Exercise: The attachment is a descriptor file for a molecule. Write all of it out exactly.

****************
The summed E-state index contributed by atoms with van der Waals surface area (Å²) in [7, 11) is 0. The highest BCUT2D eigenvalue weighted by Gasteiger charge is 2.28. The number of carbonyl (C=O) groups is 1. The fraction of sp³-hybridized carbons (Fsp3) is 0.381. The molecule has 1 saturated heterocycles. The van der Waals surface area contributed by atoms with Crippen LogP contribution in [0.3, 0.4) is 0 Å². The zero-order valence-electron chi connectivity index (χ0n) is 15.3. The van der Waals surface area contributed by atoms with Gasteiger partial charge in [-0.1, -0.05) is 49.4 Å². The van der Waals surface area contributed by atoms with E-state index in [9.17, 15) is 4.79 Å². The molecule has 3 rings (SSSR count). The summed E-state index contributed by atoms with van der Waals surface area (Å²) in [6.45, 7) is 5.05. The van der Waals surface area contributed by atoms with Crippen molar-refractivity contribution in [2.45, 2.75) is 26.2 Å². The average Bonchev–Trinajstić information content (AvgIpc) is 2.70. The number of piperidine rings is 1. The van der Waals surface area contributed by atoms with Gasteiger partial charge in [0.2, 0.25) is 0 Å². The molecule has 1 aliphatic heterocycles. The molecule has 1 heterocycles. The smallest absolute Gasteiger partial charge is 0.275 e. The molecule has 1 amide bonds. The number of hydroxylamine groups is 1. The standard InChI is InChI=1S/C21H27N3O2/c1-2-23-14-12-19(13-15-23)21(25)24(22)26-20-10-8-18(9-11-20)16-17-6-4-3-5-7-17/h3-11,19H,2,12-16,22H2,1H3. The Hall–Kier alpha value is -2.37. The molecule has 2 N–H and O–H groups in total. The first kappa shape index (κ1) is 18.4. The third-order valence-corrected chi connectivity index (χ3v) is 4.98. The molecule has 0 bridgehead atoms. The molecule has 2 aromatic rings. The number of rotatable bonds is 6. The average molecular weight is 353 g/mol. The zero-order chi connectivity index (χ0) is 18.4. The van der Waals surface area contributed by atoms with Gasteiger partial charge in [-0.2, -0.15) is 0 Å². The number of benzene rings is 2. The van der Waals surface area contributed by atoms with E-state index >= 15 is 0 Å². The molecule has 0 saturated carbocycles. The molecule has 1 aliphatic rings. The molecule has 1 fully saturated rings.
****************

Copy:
The summed E-state index contributed by atoms with van der Waals surface area (Å²) in [7, 11) is 0. The highest BCUT2D eigenvalue weighted by Gasteiger charge is 2.28. The number of carbonyl (C=O) groups is 1. The fraction of sp³-hybridized carbons (Fsp3) is 0.381. The molecule has 1 saturated heterocycles. The van der Waals surface area contributed by atoms with Crippen LogP contribution in [0.3, 0.4) is 0 Å². The zero-order valence-electron chi connectivity index (χ0n) is 15.3. The van der Waals surface area contributed by atoms with Gasteiger partial charge in [-0.1, -0.05) is 49.4 Å². The van der Waals surface area contributed by atoms with E-state index in [9.17, 15) is 4.79 Å². The molecule has 3 rings (SSSR count). The summed E-state index contributed by atoms with van der Waals surface area (Å²) in [6.45, 7) is 5.05. The van der Waals surface area contributed by atoms with Crippen molar-refractivity contribution in [2.45, 2.75) is 26.2 Å². The average Bonchev–Trinajstić information content (AvgIpc) is 2.70. The number of piperidine rings is 1. The van der Waals surface area contributed by atoms with Gasteiger partial charge in [0.2, 0.25) is 0 Å². The molecule has 1 aliphatic heterocycles. The molecule has 1 heterocycles. The smallest absolute Gasteiger partial charge is 0.275 e. The molecule has 1 amide bonds. The number of hydroxylamine groups is 1. The standard InChI is InChI=1S/C21H27N3O2/c1-2-23-14-12-19(13-15-23)21(25)24(22)26-20-10-8-18(9-11-20)16-17-6-4-3-5-7-17/h3-11,19H,2,12-16,22H2,1H3. The Hall–Kier alpha value is -2.37. The molecule has 2 N–H and O–H groups in total. The first kappa shape index (κ1) is 18.4. The third-order valence-corrected chi connectivity index (χ3v) is 4.98. The molecule has 0 bridgehead atoms. The molecule has 2 aromatic rings. The number of rotatable bonds is 6. The average molecular weight is 353 g/mol. The zero-order chi connectivity index (χ0) is 18.4. The van der Waals surface area contributed by atoms with Gasteiger partial charge in [-0.2, -0.15) is 0 Å². The number of benzene rings is 2. The van der Waals surface area contributed by atoms with E-state index >= 15 is 0 Å². The molecule has 0 saturated carbocycles. The molecule has 1 aliphatic rings. The molecule has 1 fully saturated rings.